New Bill Could Add 15,000 New Residency positions
The “Resident Physician Shortage Reduction and Graduate Medical Education Accountability and Transparency Act” was introduced on August 2, 2012 by Aaron Shock (R-IL) and Allyson Schwartz (D-PA). If enacted the bill would increase the number of residency spots in graduate medical education by 15,000.
Graduate Medical Education (GME), more commonly known as “medical residency”, was capped in the “Balanced Budget Act” of 1997 because a physician surplus was being predicted. The AMA has supported lifting the 1997 funding cap and advocates for an increase in GME positions to address a now foreseeable physician shortage. Throughout the last several years, new allopathic and osteopathic medical schools have been established and existing schools have increased their class sizes. Unfortunately the US continues to produce the same number of physicians, as residency positions have not mirrored this increase.
The funding for GME comes mainly from the Medicare budget, an estimated $9.5 billion annually. This amount is then split into two parts: $3 billion is for resident salaries called Direct Medical Education and $6.5 billion to subsidize the cost of running a training program, called Indirect Medical Education.
Every year there are 23,000 slots open to graduating medical students and overall there are 115,000 residency positions throughout the nation. Within these 23,000 slots, graduates from U.S. allopathic and osteopathic schools fill 16,000 positions and graduates of non-US schools fill the remaining 7,000 slots. It is for this reason that there are conflicting views on whether or not to raise the cap. The president of the American Medical Student Association stated that the cap shouldn’t be lifted, as 7,000 positions remain open to American graduates.
The main problem with increasing the number of residency spots is money, the AAMC estimates that between $12 billion and $15 billion dollars would be required to increase the number of GME positions by 15,000. The idea of cutting residency spots is more likely as the Medicare Payment Advisory Commission, who determines how Medicare funds are used, judged that 50% of GME funding is “empirically unjustified”. If 50% of GME funding were to be cut there would be a loss of 33,000 GME positions, a devastating blow to training physicians.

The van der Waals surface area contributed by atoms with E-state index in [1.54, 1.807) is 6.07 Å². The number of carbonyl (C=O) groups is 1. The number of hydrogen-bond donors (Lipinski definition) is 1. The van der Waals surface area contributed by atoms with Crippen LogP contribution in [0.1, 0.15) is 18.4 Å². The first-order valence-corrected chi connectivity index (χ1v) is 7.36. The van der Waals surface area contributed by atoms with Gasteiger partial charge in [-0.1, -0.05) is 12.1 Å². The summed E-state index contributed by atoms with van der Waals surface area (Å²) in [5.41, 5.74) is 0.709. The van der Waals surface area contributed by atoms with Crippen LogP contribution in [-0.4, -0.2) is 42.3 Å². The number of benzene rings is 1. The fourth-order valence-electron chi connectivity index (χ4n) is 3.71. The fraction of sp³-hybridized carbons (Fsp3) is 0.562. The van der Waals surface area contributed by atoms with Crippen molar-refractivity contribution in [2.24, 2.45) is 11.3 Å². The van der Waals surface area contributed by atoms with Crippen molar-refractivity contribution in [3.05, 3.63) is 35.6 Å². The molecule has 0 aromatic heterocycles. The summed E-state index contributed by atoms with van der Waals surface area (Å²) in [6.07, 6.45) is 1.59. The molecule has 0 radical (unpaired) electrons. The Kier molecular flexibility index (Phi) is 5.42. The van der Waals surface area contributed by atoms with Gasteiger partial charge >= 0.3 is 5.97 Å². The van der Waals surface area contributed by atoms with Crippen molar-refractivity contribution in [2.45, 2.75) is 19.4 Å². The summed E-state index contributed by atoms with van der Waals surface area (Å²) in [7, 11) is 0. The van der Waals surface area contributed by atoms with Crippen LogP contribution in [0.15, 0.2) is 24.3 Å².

The new bill proposes to increase the number of residency slots by 3,000 each year between 2013-2017. At least half of the new slots must be used for medical specialties deemed to be facing a shortage. In order to determine which hospital would receive slots, the Center for Medicaid and Medicare Services would give priority to hospitals in states with new medical schools, hospitals that emphasize training in community health centers, and hospitals eligible for electronic health record incentive payments.
The Health and Human Services Secretary will have to establish measures of “patient care priorities” in Graduate Medical Education. If a hospital were to not meet the patient care measures it will have its Indirect Medical Education payments reduced by 2%. The Secretary must also issue an annual report on Graduate Medical Education payments made to the hospitals and factors contributing to higher patient care costs at each hospital.
The likelihood that this new bill is enacted is slim considering only 4% of proposed bills are enacted in a given year. Nevertheless, the expansion of health insurance coverage will increase the demand for physicians and this issue will need to be addressed in the near future.
Region 6 Policy Chair